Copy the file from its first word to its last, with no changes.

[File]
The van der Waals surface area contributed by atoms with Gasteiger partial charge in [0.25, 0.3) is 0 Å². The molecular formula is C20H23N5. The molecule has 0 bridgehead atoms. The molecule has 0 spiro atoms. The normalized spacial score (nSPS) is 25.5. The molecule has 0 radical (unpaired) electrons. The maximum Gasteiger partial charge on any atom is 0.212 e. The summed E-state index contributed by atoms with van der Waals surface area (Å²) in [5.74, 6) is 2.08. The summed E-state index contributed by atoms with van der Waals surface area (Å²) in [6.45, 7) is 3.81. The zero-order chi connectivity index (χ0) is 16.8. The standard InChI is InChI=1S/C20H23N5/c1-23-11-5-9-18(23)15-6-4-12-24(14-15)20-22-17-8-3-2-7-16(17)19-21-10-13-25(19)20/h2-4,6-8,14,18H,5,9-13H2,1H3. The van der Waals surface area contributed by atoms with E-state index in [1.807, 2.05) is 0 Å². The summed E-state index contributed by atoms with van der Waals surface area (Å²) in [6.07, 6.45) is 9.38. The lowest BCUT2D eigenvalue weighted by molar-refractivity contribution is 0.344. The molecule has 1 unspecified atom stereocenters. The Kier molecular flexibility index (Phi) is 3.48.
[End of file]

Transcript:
The van der Waals surface area contributed by atoms with Gasteiger partial charge in [0.25, 0.3) is 0 Å². The molecular formula is C20H23N5. The molecule has 0 bridgehead atoms. The molecule has 0 spiro atoms. The normalized spacial score (nSPS) is 25.5. The molecule has 0 radical (unpaired) electrons. The maximum Gasteiger partial charge on any atom is 0.212 e. The summed E-state index contributed by atoms with van der Waals surface area (Å²) in [5.74, 6) is 2.08. The summed E-state index contributed by atoms with van der Waals surface area (Å²) in [6.45, 7) is 3.81. The zero-order chi connectivity index (χ0) is 16.8. The standard InChI is InChI=1S/C20H23N5/c1-23-11-5-9-18(23)15-6-4-12-24(14-15)20-22-17-8-3-2-7-16(17)19-21-10-13-25(19)20/h2-4,6-8,14,18H,5,9-13H2,1H3. The van der Waals surface area contributed by atoms with E-state index in [1.807, 2.05) is 0 Å². The summed E-state index contributed by atoms with van der Waals surface area (Å²) in [6.07, 6.45) is 9.38. The lowest BCUT2D eigenvalue weighted by molar-refractivity contribution is 0.344. The molecule has 1 unspecified atom stereocenters. The Kier molecular flexibility index (Phi) is 3.48.